Circus Harmony 'Quarantraining' During Pandemic

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Circus Harmony 'Quarantraining' During Pandemic

Why circus during a pandemic? Jessica Hentoff, the artistic/executive director of Circus Harmony explains, "Circus has always been about joy, triumph, and laughter demonstrated through strength, flexibility, and balance! Circus Harmony is about supporting each other and realizing we are all connected. We've always taught our students to be creative and resilient. All the life lessons we teach in our school- especially persistence, responsibility, and teamwork- are exactly what is important now, in the middle of a pandemic!"

Circus Harmony has the reserves to be able to pay their teaching artists through May. Like so many non-profits, they are seeking donations but recognize that food and health concerns are much bigger needs, especially right now. Circus Harmony has switched its classes to an online format to keep their students connected and in shape. They are calling these Quarantraining classes and range from preschool to juggling to hard core conditioning. Students and circus friends from all over the world - from Australia to Germany to Canada and from 3-year olds in St. Louis to 68-year olds in New York City - are joining in to both participate and offer classes.

Currently, the classes are posted every day on the Circus Harmony Facebook page at www.facebook.com/circusharmony. You need to message them to confirm your identity to get the passwords. As they add classes, coaches, and participants, they plan to move their Quarantraining information to their website at www.circusharmony.org. Until they can see people in person, they continue to use circus to help people to be strong, flexible, creative and well-balanced during the pandemic and beyond!

Many circus schools are offering online classes now through Zoom, Facebook Live and YouTube. Some charge and some, like Circus Harmony ask for donations. "We wanted to use an interactive platform so that our coaches could make corrections and our students could stay connected to see and talk to each other," Hentoff points out. "It's important to stay active right now. In this time of separation, it's even more important that we stay connected!" Circus Harmony also has one fun but challenging Quarantraining Stretch-along on their YouTube channel.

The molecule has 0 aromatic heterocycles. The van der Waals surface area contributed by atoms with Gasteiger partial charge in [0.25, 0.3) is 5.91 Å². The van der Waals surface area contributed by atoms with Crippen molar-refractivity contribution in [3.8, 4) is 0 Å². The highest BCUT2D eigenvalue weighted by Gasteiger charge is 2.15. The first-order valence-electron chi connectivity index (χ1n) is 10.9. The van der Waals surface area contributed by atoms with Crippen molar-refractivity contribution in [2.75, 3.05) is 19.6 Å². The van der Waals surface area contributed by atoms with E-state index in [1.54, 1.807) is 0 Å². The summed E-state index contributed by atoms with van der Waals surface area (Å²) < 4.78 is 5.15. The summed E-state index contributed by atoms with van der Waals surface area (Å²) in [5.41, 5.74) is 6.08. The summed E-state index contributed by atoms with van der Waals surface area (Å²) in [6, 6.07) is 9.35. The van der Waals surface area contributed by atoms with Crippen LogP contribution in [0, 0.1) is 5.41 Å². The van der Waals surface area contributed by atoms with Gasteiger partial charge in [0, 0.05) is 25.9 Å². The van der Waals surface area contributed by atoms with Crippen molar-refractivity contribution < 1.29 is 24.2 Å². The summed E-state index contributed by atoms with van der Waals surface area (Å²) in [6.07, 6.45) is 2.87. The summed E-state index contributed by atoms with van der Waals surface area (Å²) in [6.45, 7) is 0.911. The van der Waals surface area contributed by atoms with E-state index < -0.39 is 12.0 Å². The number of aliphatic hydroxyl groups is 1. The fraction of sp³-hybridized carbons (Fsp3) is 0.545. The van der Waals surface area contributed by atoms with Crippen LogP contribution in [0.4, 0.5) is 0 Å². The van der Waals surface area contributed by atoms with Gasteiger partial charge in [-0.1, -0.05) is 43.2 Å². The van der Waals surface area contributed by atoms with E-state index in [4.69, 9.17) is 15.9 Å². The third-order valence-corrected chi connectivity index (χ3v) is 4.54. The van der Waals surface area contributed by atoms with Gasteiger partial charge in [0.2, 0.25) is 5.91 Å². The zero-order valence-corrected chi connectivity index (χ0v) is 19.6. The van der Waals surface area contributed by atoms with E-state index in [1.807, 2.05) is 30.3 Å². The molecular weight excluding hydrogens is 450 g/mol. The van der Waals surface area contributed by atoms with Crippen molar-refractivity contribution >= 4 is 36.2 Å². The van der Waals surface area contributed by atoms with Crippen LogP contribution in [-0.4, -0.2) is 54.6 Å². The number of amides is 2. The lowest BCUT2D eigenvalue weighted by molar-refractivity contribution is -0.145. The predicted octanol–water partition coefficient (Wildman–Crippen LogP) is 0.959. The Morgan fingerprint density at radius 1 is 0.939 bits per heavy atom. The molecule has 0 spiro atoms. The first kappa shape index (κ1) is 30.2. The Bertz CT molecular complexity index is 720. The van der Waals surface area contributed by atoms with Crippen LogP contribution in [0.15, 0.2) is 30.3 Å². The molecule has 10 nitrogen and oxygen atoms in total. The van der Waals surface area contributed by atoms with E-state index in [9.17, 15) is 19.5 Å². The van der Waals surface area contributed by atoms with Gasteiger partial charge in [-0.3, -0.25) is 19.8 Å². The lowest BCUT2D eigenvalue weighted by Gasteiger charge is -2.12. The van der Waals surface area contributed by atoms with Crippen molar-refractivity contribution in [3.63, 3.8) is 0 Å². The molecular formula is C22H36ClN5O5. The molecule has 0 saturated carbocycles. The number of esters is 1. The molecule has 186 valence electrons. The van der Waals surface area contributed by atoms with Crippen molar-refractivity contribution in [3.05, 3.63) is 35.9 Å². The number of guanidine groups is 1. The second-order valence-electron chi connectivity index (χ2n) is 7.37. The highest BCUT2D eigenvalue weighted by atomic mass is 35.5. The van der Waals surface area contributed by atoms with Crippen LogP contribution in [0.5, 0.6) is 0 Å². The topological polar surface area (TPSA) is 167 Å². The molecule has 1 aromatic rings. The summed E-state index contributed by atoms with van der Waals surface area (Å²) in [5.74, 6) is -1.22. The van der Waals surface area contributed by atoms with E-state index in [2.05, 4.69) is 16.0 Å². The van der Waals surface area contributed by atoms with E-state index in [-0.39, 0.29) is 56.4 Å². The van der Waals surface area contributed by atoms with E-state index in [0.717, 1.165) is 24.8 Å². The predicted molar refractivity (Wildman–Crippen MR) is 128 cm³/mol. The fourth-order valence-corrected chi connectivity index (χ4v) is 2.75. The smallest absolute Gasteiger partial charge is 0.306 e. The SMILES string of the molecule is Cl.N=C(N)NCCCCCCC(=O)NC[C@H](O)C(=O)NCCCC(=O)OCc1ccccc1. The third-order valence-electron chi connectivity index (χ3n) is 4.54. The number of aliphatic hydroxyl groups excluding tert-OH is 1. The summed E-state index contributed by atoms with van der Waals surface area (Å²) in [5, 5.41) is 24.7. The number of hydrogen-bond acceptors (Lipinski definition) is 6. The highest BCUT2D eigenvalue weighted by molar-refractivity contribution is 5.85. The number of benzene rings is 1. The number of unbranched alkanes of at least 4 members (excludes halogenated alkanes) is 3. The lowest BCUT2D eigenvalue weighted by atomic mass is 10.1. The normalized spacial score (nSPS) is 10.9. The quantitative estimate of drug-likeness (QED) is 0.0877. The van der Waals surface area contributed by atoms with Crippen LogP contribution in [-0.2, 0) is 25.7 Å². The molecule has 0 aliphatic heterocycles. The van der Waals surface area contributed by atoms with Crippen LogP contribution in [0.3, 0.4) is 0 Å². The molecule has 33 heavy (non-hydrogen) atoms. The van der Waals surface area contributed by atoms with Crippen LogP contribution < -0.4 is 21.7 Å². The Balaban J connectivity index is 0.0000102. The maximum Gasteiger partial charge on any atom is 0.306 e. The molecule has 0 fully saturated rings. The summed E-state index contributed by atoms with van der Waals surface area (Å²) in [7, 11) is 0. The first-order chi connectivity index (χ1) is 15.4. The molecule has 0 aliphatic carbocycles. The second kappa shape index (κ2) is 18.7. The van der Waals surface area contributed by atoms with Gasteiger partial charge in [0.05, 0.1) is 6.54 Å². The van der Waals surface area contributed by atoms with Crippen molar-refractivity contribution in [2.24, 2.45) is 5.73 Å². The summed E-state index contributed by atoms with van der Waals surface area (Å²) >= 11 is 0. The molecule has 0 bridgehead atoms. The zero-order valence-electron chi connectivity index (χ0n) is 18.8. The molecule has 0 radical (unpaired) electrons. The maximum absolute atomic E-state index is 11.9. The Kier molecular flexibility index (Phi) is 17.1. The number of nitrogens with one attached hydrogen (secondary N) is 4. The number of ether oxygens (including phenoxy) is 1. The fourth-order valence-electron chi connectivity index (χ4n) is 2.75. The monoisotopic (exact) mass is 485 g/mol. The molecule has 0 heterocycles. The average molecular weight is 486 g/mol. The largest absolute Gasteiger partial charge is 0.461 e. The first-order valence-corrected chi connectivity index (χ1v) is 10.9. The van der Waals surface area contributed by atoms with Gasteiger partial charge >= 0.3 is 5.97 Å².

Circus Harmony is a social circus school located inside City Museum in St. Louis, Missouri. Social circus means they use the teaching and performing of circus arts to motivate social change. Circus school means they teach a variety of circus arts to people 3-93. They works with over 1200 children a year. They teach children throughout the St. Louis metropolitan region. Their location inside of City Museum allows them to present over 700 shows a year. On Saturday, March 14, the Museum was still open and they were still running classes and shows. By Sunday March 15, it was clear they had to shut down to help stop the spread of the coronavirus.

Circus Harmony "teaches the art of life through circus education." Young people are learning to not only flip, fly and fling, they also learn important life skills such as focus, persistence, and teamwork. Learning circus with others teaches trust, responsibility and cooperation. "Perhaps the most important experience for children in their programs is that they have the opportunity to meet and interact with children from different socioeconomic and cultural backgrounds than their own.

Hentoff feels that, "Circus folks, whether they are 8th generation or new circus students, learn to be creative problem solvers." When the pandemic started to shut the world down, she was tracking her students, some of whom were touring around the world. Two were in Moscow with Cirque du Soleil, one of her sons was touring in France with an Australian circus. Others were in Germany, Florida, and Canada. "I feel like we were all playing musical chairs," Hentoff said. "When the music stopped, you had to stay where you were." Of the two in Russia, one made it to Montreal, one made it to St. Louis and tried to get to Vancouver but the border closed. Her son made it back to Australia. His circus company has said they can pay their people, at least in part, for a year. Hentoff also messaged a friend there who is part of a multi-generation traditional circus. Like all circus people, her friend offered any help her son may need. "Circus people are always there for each other," she points out. "That's a circus lesson everyone can use!"


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